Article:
to break down: To break down means either to summarize information or to mentally lose control, often resulting in uncontrollable crying.
Before trying to figure out the problem, we should break it down to try and understand the information better.
Britney Spears has been famous in the past for breaking down in public. Do you remember when she tried to attack someone with an umbrella? I don’t blame her. I would break down too if I had people following me at all hours.

to fall in love:
the act of feeling love towards a person for the first time
I fell in love with my husband when I realized that all the sweet things he was doing were just for me!

to get back on one’s feet: to recuperate after an illness or any other setback
After being fired from work, it took Robert a long time to get back on his feet. He was really depressed and overwhelmed, especially since he thought he was doing well at work.

bottom line:
the result or final outcome, or the most essential information
The bottom line is that we must study more. If not, we are going to fail!

to break even: to earn enough money to cover costs
Although I spent a hundred dollars on the stand at the craft fair, I broke even three hours into the event. My cards were selling like hotcakes!

to break the bank:
to use a lot of money, or cost a lot of money
Buying a BMW is going to break the bank for us. We certainly can’t afford it!

to bring home the bacon:
to earn money to bring home
Since my husband is unemployed, I have to bring home the bacon. I work long hours, but it’s worth it since it means I’m supporting our family!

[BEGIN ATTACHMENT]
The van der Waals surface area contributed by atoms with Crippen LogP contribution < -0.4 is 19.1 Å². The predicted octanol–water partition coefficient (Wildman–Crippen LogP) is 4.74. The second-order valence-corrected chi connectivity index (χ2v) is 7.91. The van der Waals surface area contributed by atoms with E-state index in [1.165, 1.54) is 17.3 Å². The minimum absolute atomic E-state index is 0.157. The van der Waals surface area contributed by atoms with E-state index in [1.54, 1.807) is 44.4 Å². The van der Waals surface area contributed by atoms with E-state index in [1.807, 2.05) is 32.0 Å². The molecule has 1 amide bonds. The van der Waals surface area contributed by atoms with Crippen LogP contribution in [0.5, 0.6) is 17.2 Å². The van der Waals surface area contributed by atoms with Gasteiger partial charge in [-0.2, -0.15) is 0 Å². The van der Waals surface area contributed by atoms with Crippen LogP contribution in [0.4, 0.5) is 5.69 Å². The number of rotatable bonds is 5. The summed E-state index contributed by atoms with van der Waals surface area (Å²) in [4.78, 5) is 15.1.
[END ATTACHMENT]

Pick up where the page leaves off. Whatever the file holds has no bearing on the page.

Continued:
cheapskate: a person unwilling to spend much money.
Andrea is such a cheapskate. Every time we go out to dinner, she only wants to go to fast food restaurants because she doesn’t want to spend more than ten dollars!

to cost an arm and a leg: when something is very, very expensive or results in very dire consequences
Going to Harvard University costs an arm and a leg. I think tuition there is over $50,000 a year by now!

to be dirt cheap:
when something is very cheap
Right now, a Dacia Logan is dirt cheap for a car, especially when compared to a BMW or Mercedes!

to bite off more than one can chew:
to take on more work than one can properly handle
When I told Jane I’d do this project, I bit off more than I can chew. I have way too much work right now!

to bite the hand that feeds you:
to treat someone who has helped you poorly
Be careful to never bite the hand that feeds you. If you do, that person may never help you again!

carrot and stick: an incentive to get someone to do something, often with the threat of punishment if the task is not completed
It’s difficult to get my son to help around the house. The carrot and stick we use is telling him that if he helps, he can play Wii for an hour. If he doesn’t, we will confiscate the Wii.

couch potato:
a very lazy person
Tom is a couch potato. He is always watching TV, and hardly ever leaves the house!

to cry over spilled milk:
to regret something that cannot be undone
Sheila hit a rabbit with her car this morning. She was very upset, but I told her not to cry over spilt milk. There’s nothing she can do about it now!

food for thought:
anything that makes people think
Here’s some food for thought: What will the world be like in fifty years if climate change continues? Will it still snow in northern Europe?

a dime a dozen:
something which is easy to get
Good bread here is a dime a dozen. It’s not like back home, where it’s impossible to find a cheap, delicious baguette!


30 Idioms anglais – QUIZZ

Thirty English Idioms